Saturday, October 21
4:55 PM - 6:00 PM

Featuring Alden Burke, Kate Rose, and Maggie Wong

How do our relationships shape the way we learn, move, and participate in the world around us? What tools facilitate reciprocal, relationship-based learning environments? The Deepest Well panel brings together three educators/artists exploring the qualities of reciprocal learning environments; specifically, how community agreements are a crucial tool in co-creating space for fruitful, generative, and safer knowledge-sharing. Audience members will learn about community agreements and their best practices, and be prompted to think about how they might apply the tool as a way to create value-aligned teams, accountability structures, and assessment tools.

The panel will share, compare, and draw attention to the conditions that call for community agreements and how they transform group dynamics, expectations, and outcomes. The session offers examples of how community agreements work in an assortment of environments and can be used and translated based on any group’s need, thus prompting the audience to consider how they might adopt the strategy in their own work. We’ll also touch upon the limitations of the tool and challenges of implementation, inviting participants to collectively hive-mind around the practices and systems that might bolster and complement how community agreements are used. 

The three panelists–Alden Burke, Kate Rose, and Maggie Wong–believe in the power of community agreements to create a generative, playful, and safer learning space. They also see community agreements as a means to break down asymmetric power dynamics and empower the critical, collective learning of the group. Each panelist brings their own experience and expertise to how community agreements have shaped classroom curriculum, design criteria, and organizational strategy. The organizations they collectively represent include (but are not limited to): Design For America, a social impact organization teaching community design; The School of the Art Institute, as an adjunct faculty practicing anti-racism pedagogy and fighting for union status; Artist Cooperative, Residency, and Exhibitions, a non-profit arts organization, and The Chicago Arts Census, a data-driven project to advocate for the labor and livelihoods of art workers in Chicago. Sources of inspiration for the discussion draw from the labor and organizing history in their respective homes – Chicago and the Bay Area, Sister Corita Kent’s “10 Rules for Artists,” the peer-to-peer care model of The Hologram, Spring Up’s culture of consent and liberty, Trabian Shorter’s asset framing, and the rich history of political and artistic collective’s zine-based manifestos.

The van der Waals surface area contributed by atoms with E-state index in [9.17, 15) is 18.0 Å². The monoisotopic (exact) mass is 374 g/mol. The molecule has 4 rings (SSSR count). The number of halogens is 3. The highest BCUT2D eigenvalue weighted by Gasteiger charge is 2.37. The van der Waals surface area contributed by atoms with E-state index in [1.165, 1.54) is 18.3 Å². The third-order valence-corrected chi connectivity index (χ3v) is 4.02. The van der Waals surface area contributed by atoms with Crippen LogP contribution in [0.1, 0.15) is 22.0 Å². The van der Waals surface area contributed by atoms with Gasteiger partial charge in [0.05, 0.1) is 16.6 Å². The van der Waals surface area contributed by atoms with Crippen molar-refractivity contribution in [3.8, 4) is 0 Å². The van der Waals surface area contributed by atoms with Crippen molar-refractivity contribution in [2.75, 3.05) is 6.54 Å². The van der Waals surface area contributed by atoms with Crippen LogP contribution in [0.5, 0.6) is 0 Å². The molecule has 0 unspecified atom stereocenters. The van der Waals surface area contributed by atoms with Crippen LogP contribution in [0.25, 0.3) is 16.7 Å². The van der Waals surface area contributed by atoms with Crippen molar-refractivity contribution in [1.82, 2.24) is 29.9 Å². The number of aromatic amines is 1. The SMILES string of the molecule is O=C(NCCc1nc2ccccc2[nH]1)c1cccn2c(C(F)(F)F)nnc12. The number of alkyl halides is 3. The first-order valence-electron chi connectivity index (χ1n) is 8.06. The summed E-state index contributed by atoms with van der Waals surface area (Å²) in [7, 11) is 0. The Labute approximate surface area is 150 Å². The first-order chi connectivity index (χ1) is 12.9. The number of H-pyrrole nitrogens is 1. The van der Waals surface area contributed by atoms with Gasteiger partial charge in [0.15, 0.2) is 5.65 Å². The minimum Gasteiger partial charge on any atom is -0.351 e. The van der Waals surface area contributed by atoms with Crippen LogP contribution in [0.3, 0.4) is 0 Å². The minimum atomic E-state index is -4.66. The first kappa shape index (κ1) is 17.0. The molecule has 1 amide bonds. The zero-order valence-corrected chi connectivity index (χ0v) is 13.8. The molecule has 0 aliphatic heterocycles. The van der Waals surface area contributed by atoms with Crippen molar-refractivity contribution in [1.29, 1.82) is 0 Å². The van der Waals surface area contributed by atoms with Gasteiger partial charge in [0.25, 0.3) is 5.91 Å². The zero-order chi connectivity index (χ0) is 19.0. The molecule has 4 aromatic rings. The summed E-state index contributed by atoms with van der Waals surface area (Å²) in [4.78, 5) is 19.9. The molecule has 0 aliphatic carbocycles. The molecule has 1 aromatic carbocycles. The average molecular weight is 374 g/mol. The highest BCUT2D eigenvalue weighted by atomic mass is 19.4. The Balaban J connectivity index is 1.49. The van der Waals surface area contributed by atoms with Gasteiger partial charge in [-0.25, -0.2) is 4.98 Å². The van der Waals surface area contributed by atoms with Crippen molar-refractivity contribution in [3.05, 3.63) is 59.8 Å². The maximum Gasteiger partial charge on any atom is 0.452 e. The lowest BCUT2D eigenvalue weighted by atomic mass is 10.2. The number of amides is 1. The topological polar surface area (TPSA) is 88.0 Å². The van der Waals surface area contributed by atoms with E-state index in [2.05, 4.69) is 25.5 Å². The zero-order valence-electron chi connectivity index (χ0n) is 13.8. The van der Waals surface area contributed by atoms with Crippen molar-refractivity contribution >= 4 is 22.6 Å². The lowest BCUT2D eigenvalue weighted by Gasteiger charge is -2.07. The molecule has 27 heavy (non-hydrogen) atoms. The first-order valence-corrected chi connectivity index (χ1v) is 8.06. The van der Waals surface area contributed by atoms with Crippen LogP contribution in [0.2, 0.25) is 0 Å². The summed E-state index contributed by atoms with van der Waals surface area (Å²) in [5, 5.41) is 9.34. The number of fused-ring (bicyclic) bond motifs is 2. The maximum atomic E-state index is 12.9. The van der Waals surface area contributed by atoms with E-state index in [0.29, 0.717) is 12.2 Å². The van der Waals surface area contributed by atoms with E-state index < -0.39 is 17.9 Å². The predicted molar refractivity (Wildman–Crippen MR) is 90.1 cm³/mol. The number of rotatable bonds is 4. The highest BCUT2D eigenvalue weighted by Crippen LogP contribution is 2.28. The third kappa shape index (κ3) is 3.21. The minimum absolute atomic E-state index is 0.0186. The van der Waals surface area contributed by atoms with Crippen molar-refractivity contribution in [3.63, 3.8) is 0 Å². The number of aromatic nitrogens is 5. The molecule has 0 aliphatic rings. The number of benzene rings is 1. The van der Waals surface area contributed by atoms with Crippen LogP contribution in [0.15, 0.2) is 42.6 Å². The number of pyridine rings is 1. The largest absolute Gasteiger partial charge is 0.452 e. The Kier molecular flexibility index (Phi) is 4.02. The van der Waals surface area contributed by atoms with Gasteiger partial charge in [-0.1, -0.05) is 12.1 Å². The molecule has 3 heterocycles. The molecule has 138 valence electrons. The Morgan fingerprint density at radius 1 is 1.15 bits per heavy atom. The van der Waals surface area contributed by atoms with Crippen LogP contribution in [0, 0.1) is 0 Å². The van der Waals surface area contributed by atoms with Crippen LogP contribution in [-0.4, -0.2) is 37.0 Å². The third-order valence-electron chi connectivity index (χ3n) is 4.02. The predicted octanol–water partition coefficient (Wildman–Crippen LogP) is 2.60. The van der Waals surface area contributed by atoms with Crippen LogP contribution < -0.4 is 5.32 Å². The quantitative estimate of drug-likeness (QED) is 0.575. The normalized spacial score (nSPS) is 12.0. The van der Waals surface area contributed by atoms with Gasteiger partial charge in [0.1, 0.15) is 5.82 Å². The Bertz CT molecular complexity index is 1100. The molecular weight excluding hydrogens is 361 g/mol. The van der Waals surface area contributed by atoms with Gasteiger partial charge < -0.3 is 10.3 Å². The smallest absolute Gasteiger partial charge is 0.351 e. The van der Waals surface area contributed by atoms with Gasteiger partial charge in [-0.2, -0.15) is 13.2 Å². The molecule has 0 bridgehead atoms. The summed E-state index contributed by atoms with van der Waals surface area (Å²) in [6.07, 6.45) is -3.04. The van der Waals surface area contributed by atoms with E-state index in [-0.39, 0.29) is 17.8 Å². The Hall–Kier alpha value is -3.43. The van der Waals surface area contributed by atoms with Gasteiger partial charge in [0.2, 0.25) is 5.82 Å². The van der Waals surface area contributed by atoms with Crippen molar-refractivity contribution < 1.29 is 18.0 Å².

Alden Burke

Alden Burke (she/they) is a Chicago-based educator, facilitator, artist, and designer. Currently, she is thinking about modes of introduction, radicalizing HR practices, and free-writing in five-minute paragraphs. Generally, her work centers around supporting collaborative making, process-based work, care in administrative practices, creative sustainability, and the question “What are we going to learn from one another?” Alden is the Director of People & Culture at Design for America, a Lead Organizer for the Chicago Arts Census, Co-Founder of Annas, and does Service Design for arts organizations in Chicago.






Kate Rose

Kate Rose (they/them) is an educator, designer, art-maker, and bike enthusiast based in the California Bay Area. They believe that the spaces in which we gather - from relationships to classrooms - should cultivate joy, spark personal and collective transformation, and facilitate greater freedom for everyone involved. They draw on tools and practices from queer and trans spaces, printmaking, and zine-making communities to explore new ways to be in relation with one another. Kate tests out these questions in their work as a Lead Design Coach at Design for America, the Design Curriculum Lead at Code.X, and a facilitator of art and zine-making workshops across queer spaces in the Bay.

Maggie Wong

Maggie Wong (she/they) is a visual artist and educator attuned to materiality and sculpture’s disciplinary capacity to shape social space. With an eye toward post-minimalism, Maggie creates social and sculptural forms that unpack the sensation of materials, archives, and inheritance – pursuing where love undergirds study and touches the political in the affective edges of objects and texts. As a teacher, she is interested in the interplay between informal and experiential education amidst formal art ecologies. She holds an MFA from the School of the Art Institute of Chicago (SAIC) and recently worked as the Educator-in-Residence at the Luminary and a lecturer at SAIC. Her exhibition history includes being shown at the Chinese American Museum of Chicago, Iceberg Projects, Mana Contemporary Chicago, Comfort Station, Annas Projects, take care (LA), Temple Contemporary, YBCA, and 99cent Plus, while her work has been written about in The Chicago Reader, ArtForum, and Sixty Inches from Center. Her writing has been published by Yale University Press, Viral Ecologies, and the Journal of Art Practice.